A business owner at my table decided to make himself accountable.  Mr. Steve Preston, the keynote speaker, a business leader and a former US housing secretary, mentioned that businesses could become deliberate in changing a neighborhood. “Why not cooperate with other businesses and deliberately place your next venture where the economic situation is dismal?”  That is exactly what this business owner heard and inquired about after the speech. What would the dynamics be if he placed his next manufacturing/assembly business in an accessible place to a population that was a need?  He promised he would pray about it and investigate the actions necessary to make the love of Jesus tangible in a neighborhood.

After all, these young professionals have committed themselves, at least forty of them, to implement whatever they learn from the Scriptures in their family businesses and work places and in their personal lives.  Icon 2018 gave them specifics on scaling their influence to not “take out of the city, like many others, but to give to the city” (challenge from Alex Evans, the pastor at The Collective.)

The theme for next year will bring the focus back to personal ethics and issues of integrity.  The organizers of ICON know how to dance between the Sermon on the Mount issues (Matthew 5, ethics) and the parable of the good and faithful steward in Matthew 25 (stewardship).  Icon is making disciples in Jakarta who can and want to change how Jesus’ love would be experienced in healthcare, education, politics, architecture, and more in a city where many migrate to (over 50% of the population is not from Jakarta).  It is crowded now, but open spaces are coming!

Dr. Julius Wong Loi Sing - thoughts from ICON 2018

Struggles of Working in a Family Business

Working in a family business is like an irony. People would think that because it's our own family company, we have a lot of rooms to grow and move around and change things as we deem important. But truthfully, it's harder than it looks. Here are some of the struggles I've encountered:

1. Passing the baton

My father is a self-made man. His family came from nothing and being able to build his own entire company until having what we have now, is something he values so much. It’s his baby. Maybe it's even where he puts his identity in. So that being said, I felt there were a lot of difficulties for him on giving up control and authority. Company structure became messy and I wasn’t the only one who was having trouble positioning myself in the company. The employees were also confused on whom they had to report to, because the business was slowly being passed onto his kids.

But seeing from his point of view, he saw us as kids who weren’t ready to be passed on the family business. This create a lot of tension, because trust was now at stake. My father might have felt that as kids we will never be “man” enough to run the business, but we as kids, we wanted our chance to prove to our father that we were capable. But there was nothing that we could do except to wait (impatiently), until he felt that we were ready.

Sadly, when things at the company are bad and you just want to wind down at home and not talk about business anymore... you still have to sit at the dinner table with family and still discuss business, which makes it hard to separate business from personal feelings and family.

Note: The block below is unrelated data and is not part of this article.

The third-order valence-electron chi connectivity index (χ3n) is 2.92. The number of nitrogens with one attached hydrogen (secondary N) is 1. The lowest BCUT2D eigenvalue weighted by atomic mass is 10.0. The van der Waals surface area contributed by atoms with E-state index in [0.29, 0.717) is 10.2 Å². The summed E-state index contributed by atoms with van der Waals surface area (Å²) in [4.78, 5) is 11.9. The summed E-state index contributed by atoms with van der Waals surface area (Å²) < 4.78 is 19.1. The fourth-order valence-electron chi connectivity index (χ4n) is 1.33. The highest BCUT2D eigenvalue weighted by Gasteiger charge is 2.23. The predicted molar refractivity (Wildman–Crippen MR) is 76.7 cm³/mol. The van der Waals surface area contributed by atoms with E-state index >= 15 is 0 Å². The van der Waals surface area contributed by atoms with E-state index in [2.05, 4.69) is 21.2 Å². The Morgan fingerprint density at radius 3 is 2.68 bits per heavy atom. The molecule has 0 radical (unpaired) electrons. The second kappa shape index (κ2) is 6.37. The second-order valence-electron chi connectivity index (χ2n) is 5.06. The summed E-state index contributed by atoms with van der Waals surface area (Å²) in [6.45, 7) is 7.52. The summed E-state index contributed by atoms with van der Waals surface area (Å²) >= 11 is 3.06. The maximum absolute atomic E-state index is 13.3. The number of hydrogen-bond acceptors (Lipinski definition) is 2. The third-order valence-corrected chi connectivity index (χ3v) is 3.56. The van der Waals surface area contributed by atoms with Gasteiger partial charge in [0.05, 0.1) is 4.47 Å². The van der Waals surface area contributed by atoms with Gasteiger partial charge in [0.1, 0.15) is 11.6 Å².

2. Bringing education to the workplace

I was blessed to have the opportunity to have my university education in America where I was exposed to Western ways of thinking and mentality. I took business as my major, so when I went back to Jakarta, I wanted to implement a lot of the same things in the company to make it more forward. But with the different culture and years of an immersed tradition within the company, it wasn’t so easy to penetrate it. It would take a lot of time to make our employees and employers understand why we would want to shift some of the ways we traditionally do it.

But all  that said, I have realized a few things: honest communication is very important, establishing boundaries and positioning ourselves in the company is also key, and taking things easily, or in other words, argue your arguments, but when it’s done, make sure it’s a clear and finalized before you leave it.

3. Depending on God

Finally, my foremost important takeaway from working in a family business is that it makes me understand more about having God as our center as the most important thing in my life. We can get caught up with work and businesses or talk about it neverendingly, which can make it our identity. But without God as our core foundation, we will be easily shift and forget what exactly is the entire purpose of work. Working in a family business requires a lot of patience, and when we try with our own strength, it will never sustain. But with His love, it’s not impossible.

All of these times, it never occured to me to put my faith and trust in Him within my workplace, gosh ..it never really crossed my mind to do so. Maybe because it was too far of a reach that even thinking about it was just ...off. But one thing that God revealed to me at my time at Resource Global was when He helped me understand that His heart is never pointed to only one part of our lives, but to all extended parts; and seeing people from different nations and cities having the same heart that wants to glorify God with their work was another proof that nothing is too big or too far reached for Him.

Velencia Bong, Jarakta Cohort Member 2018